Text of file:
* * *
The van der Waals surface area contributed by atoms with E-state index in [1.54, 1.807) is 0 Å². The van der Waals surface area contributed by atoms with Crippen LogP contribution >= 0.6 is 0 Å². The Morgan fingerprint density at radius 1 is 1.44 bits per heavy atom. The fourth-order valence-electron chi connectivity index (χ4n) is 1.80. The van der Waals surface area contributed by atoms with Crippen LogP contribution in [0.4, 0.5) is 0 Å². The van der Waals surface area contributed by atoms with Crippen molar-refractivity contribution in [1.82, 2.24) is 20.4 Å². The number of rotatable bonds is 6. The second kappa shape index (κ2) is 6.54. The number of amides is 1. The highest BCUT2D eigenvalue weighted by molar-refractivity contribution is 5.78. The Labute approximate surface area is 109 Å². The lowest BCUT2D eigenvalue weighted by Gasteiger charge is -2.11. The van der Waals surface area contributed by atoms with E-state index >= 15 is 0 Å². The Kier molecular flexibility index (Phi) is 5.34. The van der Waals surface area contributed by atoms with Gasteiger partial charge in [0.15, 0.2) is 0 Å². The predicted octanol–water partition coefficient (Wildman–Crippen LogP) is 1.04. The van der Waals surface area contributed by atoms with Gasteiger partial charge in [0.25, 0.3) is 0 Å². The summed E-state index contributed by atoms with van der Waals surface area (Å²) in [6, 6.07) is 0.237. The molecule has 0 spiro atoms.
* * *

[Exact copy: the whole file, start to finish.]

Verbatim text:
The van der Waals surface area contributed by atoms with E-state index in [1.54, 1.807) is 0 Å². The van der Waals surface area contributed by atoms with Crippen LogP contribution >= 0.6 is 0 Å². The Morgan fingerprint density at radius 1 is 1.44 bits per heavy atom. The fourth-order valence-electron chi connectivity index (χ4n) is 1.80. The van der Waals surface area contributed by atoms with Crippen LogP contribution in [0.4, 0.5) is 0 Å². The van der Waals surface area contributed by atoms with Crippen molar-refractivity contribution in [1.82, 2.24) is 20.4 Å². The number of rotatable bonds is 6. The second kappa shape index (κ2) is 6.54. The number of amides is 1. The highest BCUT2D eigenvalue weighted by molar-refractivity contribution is 5.78. The Labute approximate surface area is 109 Å². The lowest BCUT2D eigenvalue weighted by Gasteiger charge is -2.11. The van der Waals surface area contributed by atoms with E-state index >= 15 is 0 Å². The Kier molecular flexibility index (Phi) is 5.34. The van der Waals surface area contributed by atoms with Gasteiger partial charge in [0.15, 0.2) is 0 Å². The predicted octanol–water partition coefficient (Wildman–Crippen LogP) is 1.04. The van der Waals surface area contributed by atoms with Gasteiger partial charge in [0.25, 0.3) is 0 Å². The summed E-state index contributed by atoms with van der Waals surface area (Å²) in [6, 6.07) is 0.237. The molecule has 0 spiro atoms.